A recent report by Fitch Ratings, a global credit-rating agency, says 65% to 75% of certain types of modified home loans will redefault within 12 months. This is because many homeowners receiving loans through the Home Affordable Modification Program (HAMP) still have too much debt to continuously make good on payments.
"Many of these borrowers still have very heavy levels of other debt," Diane Pendley, a Fitch managing director, told CNN. "The HAMP modifications reduce housing expenses down to 31% of income, but do not touch these other obligations."
Fitch’s recent findings support an earlier report by the Congressional Oversight Panel that concluded the HAMP program was not as effective as intended. HAMP was started as part of the Financial Stability Act of 2009 in an effort to help some of the estimated 7 million to 8 million homeowners at risk of foreclosure by working with lenders to lower monthly mortgage payments. When the government initially rolled out the HAMP program, it estimated that 3 million to 4 million people would receive assistance. During the past year, HAMP has provided 295,348 borrowers a permanent modification to help lower their current monthly payments. The loan types facing the 65% to 75% risk of default are modified sub-prime and Alt-A loans.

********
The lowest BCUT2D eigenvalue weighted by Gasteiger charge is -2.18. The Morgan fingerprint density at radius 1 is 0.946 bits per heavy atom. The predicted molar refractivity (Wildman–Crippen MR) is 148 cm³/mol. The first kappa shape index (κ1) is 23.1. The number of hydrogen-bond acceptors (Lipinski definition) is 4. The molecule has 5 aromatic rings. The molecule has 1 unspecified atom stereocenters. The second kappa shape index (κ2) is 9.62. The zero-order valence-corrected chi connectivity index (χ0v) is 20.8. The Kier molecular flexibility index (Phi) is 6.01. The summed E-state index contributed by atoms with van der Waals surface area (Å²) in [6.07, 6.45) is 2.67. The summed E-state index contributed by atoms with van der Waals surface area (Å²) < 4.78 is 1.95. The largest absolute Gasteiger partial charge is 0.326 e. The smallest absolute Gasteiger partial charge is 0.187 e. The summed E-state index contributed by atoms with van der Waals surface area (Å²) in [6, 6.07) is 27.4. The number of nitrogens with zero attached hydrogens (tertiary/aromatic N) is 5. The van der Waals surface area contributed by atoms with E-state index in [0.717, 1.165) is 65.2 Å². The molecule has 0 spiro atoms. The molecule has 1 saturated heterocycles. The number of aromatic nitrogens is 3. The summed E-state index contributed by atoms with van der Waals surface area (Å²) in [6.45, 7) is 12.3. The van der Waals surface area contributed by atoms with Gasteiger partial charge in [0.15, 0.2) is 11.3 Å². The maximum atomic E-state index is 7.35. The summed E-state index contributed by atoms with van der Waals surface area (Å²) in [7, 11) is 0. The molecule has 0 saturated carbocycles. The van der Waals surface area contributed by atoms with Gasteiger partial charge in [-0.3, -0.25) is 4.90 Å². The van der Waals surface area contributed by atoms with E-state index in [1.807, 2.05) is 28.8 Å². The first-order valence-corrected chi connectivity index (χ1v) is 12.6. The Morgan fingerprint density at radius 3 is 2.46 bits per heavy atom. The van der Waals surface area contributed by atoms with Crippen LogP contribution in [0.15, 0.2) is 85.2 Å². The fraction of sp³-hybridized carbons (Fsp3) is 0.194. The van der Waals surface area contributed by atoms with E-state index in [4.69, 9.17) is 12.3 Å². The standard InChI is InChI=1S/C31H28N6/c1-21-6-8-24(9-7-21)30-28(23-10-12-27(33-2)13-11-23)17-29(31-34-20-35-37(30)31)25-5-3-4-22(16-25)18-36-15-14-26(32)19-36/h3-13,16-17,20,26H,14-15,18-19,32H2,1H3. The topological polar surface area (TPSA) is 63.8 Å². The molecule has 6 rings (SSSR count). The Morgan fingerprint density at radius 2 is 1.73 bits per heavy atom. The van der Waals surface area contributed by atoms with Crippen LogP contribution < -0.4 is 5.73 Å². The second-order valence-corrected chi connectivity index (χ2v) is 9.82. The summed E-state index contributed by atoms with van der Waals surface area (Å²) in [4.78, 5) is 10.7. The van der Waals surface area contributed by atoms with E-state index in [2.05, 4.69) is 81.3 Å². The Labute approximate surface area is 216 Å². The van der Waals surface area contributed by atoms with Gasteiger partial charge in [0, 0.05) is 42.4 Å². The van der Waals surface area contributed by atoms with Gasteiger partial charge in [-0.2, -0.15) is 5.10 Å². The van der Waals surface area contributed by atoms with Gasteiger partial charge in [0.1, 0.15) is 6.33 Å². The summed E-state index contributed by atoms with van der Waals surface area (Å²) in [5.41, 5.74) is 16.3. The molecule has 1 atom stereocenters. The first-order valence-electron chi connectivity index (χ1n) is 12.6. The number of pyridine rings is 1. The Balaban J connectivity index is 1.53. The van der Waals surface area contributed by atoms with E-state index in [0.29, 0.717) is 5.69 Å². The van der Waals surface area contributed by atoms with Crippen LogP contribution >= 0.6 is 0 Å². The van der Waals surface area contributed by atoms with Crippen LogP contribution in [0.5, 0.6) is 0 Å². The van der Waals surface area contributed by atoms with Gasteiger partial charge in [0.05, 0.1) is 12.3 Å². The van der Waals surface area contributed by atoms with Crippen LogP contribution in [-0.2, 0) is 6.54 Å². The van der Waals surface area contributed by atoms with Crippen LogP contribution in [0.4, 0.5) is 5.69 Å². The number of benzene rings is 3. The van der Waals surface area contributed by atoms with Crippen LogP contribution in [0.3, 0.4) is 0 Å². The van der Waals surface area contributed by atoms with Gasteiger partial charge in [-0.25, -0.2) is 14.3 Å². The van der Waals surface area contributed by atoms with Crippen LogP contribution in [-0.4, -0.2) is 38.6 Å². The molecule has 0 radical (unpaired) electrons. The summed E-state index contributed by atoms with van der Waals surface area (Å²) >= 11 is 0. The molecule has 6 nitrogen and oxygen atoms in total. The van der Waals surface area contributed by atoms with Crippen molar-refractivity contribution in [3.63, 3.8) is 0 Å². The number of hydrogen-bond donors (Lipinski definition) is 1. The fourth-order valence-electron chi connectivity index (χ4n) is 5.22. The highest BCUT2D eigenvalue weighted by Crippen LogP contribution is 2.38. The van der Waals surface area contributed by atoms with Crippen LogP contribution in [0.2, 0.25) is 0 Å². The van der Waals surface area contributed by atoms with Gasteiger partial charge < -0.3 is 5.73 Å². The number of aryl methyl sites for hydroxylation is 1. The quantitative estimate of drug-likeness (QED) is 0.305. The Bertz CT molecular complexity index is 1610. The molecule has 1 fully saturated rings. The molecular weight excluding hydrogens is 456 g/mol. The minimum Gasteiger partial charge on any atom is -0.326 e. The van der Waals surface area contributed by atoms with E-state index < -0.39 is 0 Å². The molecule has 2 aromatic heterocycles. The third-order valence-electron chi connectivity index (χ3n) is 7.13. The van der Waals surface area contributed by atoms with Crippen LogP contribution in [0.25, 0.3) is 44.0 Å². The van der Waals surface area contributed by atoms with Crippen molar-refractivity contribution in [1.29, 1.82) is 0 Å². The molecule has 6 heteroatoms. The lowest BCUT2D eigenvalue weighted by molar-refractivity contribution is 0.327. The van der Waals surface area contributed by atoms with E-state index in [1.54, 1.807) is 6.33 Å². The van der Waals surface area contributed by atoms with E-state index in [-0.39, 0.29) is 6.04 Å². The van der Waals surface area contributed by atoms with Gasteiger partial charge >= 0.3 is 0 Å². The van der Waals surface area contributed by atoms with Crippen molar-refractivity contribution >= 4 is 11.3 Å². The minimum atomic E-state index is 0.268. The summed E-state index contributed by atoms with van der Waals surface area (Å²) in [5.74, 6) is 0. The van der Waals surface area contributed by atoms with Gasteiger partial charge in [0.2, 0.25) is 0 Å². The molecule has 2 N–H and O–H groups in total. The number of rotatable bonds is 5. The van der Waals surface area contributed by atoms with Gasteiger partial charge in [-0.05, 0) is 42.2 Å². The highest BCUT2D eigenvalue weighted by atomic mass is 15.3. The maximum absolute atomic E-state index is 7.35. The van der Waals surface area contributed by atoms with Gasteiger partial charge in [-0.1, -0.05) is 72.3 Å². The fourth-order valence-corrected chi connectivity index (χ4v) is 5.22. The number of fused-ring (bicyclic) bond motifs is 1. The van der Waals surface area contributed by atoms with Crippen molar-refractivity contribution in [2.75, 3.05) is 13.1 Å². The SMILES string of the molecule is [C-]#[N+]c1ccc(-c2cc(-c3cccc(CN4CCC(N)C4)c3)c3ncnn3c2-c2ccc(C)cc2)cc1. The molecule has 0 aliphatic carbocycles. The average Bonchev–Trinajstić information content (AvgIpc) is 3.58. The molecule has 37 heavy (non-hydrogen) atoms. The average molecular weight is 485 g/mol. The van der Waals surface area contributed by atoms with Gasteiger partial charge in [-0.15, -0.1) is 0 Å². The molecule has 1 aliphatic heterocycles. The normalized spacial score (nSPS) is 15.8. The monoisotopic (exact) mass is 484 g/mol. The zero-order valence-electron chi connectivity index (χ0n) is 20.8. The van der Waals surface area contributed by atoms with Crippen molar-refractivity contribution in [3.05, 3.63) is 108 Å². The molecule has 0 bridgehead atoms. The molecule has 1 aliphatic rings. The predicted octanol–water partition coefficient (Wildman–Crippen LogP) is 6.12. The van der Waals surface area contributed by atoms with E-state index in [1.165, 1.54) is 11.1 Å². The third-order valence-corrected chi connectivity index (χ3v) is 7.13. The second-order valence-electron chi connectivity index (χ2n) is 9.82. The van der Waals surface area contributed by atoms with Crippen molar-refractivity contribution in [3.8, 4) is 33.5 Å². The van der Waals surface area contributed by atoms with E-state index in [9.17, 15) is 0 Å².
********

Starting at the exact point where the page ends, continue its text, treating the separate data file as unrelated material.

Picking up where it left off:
In an effort to account for this problem, the U.S. Treasury introduced the Home Affordable Foreclosure Alternatives (HAFA) program. Essentially, the program encourages banks to execute a short sale (where the bank or lender allows the owner to sell their property for less than what they owe) or deed-in-lieu (in which the borrower gives their home to the lender to be released of all mortgage obligations).
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